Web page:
The major hygiene hazards include:
These hazards could result in food poisoning or allergic reactions.
It is a legal requirement for food business operators to ensure food handlers receive appropriate supervision and training in food hygiene.
Hazard Analysis and Critical Control Point (HACCP) is a way of managing food safety hazards in a food business. Food safety management procedures should be based on HACCP principles. It is essential that good practices are undertaken so food is fit for consumption, including good personal hygiene, food storage, preparation and thorough cleaning of preparation areas.
Food hygiene rating is a way to standardise food hygiene levels within food businesses. These ratings are given by the local authority following the Food Standard Agency scheme, which indicates whether the business is keeping to the standards required by law.
Food safety certificates do not expire as they are not a legal requirement. However, it is considered best practice as it demonstrates your commitment to food safety e.g. employees having suitable training and knowledge.
Food hygiene inspections are carried out by Environmental Health Officers and Trading Standards Officers.
They have the right to inspect your premises at any time, and will look at the following:
There are 14 specified food allergens:
People can either experience a minor or major allergic reaction.
Symptoms of minor allergic reactions include:
Symptoms of major allergic reactions (anaphylaxis) include:
To avoid cross-contamination, workspaces should be regularly cleaned and different utensils should be used when preparing certain foods.
Other ways to prevent cross-contamination include regularly washing hands, have colour coded chopping boards to differentiate between foods and wash fruits and vegetables during preparation.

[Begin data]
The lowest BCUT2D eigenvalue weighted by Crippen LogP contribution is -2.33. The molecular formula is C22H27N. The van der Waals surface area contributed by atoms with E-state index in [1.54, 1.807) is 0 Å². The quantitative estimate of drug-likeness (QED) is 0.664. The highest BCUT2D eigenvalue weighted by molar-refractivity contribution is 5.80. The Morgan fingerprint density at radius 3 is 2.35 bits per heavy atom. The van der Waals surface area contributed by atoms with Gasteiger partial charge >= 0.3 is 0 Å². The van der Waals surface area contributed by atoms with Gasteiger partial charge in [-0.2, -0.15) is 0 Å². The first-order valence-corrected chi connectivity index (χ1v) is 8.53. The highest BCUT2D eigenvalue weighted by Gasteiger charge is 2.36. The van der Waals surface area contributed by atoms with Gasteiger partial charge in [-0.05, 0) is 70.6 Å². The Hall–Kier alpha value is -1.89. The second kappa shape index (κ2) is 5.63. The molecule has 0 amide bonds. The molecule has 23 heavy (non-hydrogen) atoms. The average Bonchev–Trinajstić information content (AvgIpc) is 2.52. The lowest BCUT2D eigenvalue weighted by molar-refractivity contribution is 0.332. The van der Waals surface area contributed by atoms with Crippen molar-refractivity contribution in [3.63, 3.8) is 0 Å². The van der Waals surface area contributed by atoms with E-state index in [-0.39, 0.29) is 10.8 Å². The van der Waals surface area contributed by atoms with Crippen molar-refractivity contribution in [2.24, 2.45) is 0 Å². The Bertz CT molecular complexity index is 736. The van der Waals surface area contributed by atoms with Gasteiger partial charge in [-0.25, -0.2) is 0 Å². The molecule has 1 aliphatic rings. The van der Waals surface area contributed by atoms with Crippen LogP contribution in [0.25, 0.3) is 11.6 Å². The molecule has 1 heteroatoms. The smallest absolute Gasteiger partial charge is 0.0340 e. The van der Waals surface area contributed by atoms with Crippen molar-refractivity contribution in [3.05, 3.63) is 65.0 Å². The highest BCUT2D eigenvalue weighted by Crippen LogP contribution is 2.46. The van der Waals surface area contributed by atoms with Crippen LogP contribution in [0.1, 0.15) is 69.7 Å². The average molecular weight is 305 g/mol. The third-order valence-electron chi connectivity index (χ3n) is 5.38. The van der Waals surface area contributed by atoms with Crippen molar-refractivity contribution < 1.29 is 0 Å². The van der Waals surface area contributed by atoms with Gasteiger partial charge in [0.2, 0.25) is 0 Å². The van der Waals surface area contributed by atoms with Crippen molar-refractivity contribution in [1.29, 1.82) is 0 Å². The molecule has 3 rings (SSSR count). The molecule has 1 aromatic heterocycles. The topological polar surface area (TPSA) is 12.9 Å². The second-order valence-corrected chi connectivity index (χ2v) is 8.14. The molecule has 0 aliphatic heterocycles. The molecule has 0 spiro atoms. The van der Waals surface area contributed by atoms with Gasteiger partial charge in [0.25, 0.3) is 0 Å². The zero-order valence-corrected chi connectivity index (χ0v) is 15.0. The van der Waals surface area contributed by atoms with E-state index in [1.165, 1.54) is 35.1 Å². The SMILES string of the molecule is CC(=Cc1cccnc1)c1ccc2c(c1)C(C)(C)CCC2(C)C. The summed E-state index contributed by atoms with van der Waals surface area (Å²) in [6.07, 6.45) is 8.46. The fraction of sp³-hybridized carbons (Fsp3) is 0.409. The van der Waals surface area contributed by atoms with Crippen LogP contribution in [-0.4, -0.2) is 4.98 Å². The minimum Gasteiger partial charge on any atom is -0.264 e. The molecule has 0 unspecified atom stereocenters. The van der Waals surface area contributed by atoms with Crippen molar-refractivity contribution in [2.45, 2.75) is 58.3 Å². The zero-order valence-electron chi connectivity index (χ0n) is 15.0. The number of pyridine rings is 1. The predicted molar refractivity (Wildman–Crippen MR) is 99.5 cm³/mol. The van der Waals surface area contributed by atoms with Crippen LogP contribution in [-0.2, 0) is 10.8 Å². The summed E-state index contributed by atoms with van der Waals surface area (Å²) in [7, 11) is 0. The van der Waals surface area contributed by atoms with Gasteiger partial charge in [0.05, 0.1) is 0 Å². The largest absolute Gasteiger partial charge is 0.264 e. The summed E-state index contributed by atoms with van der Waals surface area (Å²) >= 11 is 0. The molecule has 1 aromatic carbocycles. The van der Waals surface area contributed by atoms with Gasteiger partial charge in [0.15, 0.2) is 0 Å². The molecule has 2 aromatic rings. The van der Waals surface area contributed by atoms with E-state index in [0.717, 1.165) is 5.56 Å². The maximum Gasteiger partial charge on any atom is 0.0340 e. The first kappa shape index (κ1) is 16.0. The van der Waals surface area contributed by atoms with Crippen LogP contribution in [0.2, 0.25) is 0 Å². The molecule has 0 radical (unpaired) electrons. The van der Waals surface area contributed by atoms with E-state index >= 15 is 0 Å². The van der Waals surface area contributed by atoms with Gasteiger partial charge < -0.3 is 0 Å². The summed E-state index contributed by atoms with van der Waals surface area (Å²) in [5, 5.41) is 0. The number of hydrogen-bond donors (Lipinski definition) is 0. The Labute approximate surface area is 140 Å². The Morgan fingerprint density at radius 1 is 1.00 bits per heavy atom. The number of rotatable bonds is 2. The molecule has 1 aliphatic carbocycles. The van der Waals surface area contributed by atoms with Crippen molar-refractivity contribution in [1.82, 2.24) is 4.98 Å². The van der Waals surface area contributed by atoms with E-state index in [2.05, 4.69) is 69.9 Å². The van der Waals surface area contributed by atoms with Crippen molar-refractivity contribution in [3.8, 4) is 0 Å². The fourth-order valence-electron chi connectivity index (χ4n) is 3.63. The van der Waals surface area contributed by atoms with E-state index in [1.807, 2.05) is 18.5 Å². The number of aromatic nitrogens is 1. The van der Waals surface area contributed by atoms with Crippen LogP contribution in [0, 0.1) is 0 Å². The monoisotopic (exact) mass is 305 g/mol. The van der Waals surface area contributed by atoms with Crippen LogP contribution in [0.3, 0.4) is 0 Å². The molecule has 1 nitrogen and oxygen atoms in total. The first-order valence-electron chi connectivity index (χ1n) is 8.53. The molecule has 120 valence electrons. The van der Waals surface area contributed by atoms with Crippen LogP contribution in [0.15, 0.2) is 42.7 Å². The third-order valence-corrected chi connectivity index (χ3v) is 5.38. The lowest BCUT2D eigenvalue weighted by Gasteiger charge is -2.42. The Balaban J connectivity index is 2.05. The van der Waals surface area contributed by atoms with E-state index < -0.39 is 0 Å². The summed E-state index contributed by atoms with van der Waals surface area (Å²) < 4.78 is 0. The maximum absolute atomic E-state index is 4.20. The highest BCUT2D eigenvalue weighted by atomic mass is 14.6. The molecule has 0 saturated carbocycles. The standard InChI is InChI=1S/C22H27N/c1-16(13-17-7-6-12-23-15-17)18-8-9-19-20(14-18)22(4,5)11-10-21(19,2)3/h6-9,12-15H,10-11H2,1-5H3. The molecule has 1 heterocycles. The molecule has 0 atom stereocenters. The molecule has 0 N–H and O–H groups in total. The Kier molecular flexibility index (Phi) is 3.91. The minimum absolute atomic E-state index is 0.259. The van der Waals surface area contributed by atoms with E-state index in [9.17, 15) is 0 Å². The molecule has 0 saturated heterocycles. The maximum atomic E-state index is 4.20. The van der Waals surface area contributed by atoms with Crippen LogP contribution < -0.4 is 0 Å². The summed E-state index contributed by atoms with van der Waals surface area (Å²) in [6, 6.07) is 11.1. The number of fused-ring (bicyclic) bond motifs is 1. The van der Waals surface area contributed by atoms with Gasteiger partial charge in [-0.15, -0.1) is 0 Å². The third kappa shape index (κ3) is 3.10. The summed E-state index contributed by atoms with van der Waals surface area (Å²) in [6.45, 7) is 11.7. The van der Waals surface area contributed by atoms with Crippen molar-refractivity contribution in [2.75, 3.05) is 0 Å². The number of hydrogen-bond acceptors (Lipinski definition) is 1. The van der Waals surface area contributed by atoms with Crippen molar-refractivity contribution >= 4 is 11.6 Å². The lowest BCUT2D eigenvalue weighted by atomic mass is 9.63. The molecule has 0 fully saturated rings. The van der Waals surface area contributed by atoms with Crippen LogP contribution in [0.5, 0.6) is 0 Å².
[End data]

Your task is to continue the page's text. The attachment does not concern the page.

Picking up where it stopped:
Cross-contact happens when one food with an allergen touches another food and the allergen is then transferred to the other food.
Cross-contamination is when bacteria is accidentally transferred from one food to another. Cross-contamination can lead to foodborne illnesses, whereas cross-contact can lead to an allergic reaction.
Allergens in food should be clearly highlighted when listed alongside other ingredients, such as by using bold type or underlining allergens.
The Food Standards Agency states that staff handling food are supervised, instructed and trained in food hygiene, and undertake relevant training.
A food intolerance is when someone has difficulty digesting certain foods or ingredients. This can cause symptoms such as bloating, diarrhoea or skin irritation.
A food allergy is when the body’s immune system reacts unusually to specific food, causing anything from mild to life threatening symptoms.
There are currently no cures for food allergies. However, there are treatments for some allergies, and many children grow out of certain ones such as allergies to milk or eggs.